Why is it, in the Academy Awards’ 94-year history, an apparent prejudice is allowed to continue toward stunt professionals by not recognizing their extraordinary artistic and physical contribution to filmmaking?
Stunt performers are often denied the recognition of their peers in the cinematic world, beyond a slap on the back and an “atta boy.” The Emmys and SAG Awards each have two categories for stunts, but film’s highest honor is an Oscar (with BAFTA not far behind, also devoid of a stunt category). I always arrive at one conclusion, and I don’t suggest it lightly: The long-standing tradition of being seen but not heard — or more appropriately, unseen and unheard — is nothing short of discrimination.
More from The Hollywood Reporter
I’m not a stunt performer myself. I’m a senior agent with Media Artists Group leading the action and specialties division, founder and president of stuntaccess.com (which connects stunt pros to jobs globally) and a lifelong advocate for those who create the most exciting footage onscreen. I’m also a member of the Television Academy (ATAS), the World Stunt Academy and Women in Film. My introduction to the stunt world came by running Gene LeBell’s business, which led to me becoming the only woman ever to hold an executive position at the Stuntmen’s Association of Motion Pictures. I went on to run Emmy winner Jim Vickers’ stunt offices for shows like CSI: Miami, Grey’s Anatomy and Curb Your Enthusiasm. I currently rep many performers with a physical background or prowess like Terry Leonard, Kevin Nash, THR’s first-ever “Stuntperson of the Year” Tanoai Reed as well as Julie Michaels, Michael Papajohn, Anthony Molinari, Marty Klebba, James Lew, TJ Storm, Oleg Taktarov and Allan Graf, who round out a brilliant roster of Hollywood’s most well-known and elite stunt actors. Because of my 20-plus years in the business, I know that stunt pros are artists, actors and athletes all in one. They study, practice and perform just like actors — every stuntperson I know is constantly learning. Yet while actors get Oscars, stunt professionals do not. Besides casting directors, stunts are the only major contributors that don’t get the chance to receive this golden baby.
We’re not supposed to know stuntpeople exist — we’re supposed to think it’s our favorite actors doing those incredible stunts. The reality is, those stunt performers are the professional athletes of film and TV. And while actors may worry about a part killing their career, a stunt performer is worried about getting killed. Bad acting has never killed anyone, but bad stunts have. Arguably, stunt performers take more hits than a professional football player, and a stunt person’s career quite often lasts decades longer than that of any pro athlete. Why, then, are they not acknowledged by their peers as anyone else in the film business? Especially when stunt performers assume a risk of extreme injury or death every day they show up to set?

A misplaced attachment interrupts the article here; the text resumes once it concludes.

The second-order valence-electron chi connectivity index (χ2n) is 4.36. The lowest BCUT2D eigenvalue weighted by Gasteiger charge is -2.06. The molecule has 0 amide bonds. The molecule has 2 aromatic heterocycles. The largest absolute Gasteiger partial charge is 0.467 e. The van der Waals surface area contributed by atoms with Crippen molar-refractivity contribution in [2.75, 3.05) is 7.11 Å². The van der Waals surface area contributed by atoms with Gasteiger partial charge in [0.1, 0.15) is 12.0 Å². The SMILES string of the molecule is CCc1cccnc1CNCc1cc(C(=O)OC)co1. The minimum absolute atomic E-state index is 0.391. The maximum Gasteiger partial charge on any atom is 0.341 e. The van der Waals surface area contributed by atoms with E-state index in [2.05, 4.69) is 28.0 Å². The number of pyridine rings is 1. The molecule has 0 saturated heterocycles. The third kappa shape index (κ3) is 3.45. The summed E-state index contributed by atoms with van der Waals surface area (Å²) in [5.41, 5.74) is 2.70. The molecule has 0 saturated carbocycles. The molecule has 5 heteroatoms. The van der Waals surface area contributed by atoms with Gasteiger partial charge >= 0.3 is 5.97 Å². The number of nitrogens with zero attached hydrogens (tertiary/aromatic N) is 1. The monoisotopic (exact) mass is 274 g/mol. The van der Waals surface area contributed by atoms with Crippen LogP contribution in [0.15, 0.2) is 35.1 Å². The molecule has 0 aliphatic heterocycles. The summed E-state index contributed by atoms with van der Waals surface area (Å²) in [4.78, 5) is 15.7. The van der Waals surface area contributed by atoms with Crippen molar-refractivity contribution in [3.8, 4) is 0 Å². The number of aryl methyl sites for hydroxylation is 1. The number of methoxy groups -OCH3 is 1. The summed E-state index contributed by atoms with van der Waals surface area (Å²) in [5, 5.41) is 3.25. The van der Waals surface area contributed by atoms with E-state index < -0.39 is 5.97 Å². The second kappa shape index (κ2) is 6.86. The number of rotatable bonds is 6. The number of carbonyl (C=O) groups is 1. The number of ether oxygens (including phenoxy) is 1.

It’s not for a lack of trying. Stunt coordinator Jack Gill told Vulture in 2019 that he’s been lobbying for the Academy to give out such an award for nearly three decades, with sit-downs with the president and executive director. Steven Spielberg, James Cameron and Arnold Schwarzenegger have publicly voiced their support for a stunt category at the Oscars. There are many actors who readily credit their stunt doubles. Tom Holland, after the release of Spider-Man: No Way Home, thanked Luke Scott and Greg Townley for their work. Dwayne Johnson gives his stunt double Tanoai Reed credit whenever he can. Keanu Reeves, Brad Pitt and others are on record acknowledging those who really make them look good.
Because of superstars like Johnson and John Cena, people are starting to see the viability of a pro athlete who makes a project more exciting and real for the audience. Actors who have an athletic background are twice as valuable as your average actor. It’s not a CGI cartoon doing the action — it’s really these actors.
The Academy’s latest position seems to be, “There is no time for stunts in the show.” [The Academy says the path toward an award category comes out of a branch, of which stuntpeople do not yet have their own.] The TV Academy added two extra nights to honor those deemed worthy in their respective fields. And because stunt pros are so experienced, humble and a joy to work with, it’s even more blatant how belittling this snub is. Sure, a couple of stuntmen have won special Oscars before, like Yakima Canutt (who doubled for John Wayne, winning an honorary Oscar in 1967) or Hal Needham (who won technical and honorary awards in 1978 and 2013). But lifelong stuntman Richard Farnsworth wasn’t nominated for his two Oscars (best supporting actor in 1979 and best actor in 2000) until he traded in his stunt bag for dialogue.
Stunt pros aren’t in it for the glory of a trophy, but that doesn’t change their right to receive recognition. They show up to do what they love, while protecting those you love to see onscreen. To quote my client, stunt legend Terry Leonard (the Fast & Furious franchise): “I believe that stunt coordinators whose work contributes to the overall success of an action film should be considered for an Academy Award. The excitement that quality stunt sequences generate in cinema should no longer be overlooked.”
This story first appeared in the Jan. 19 issue of The Hollywood Reporter magazine. Click here to subscribe.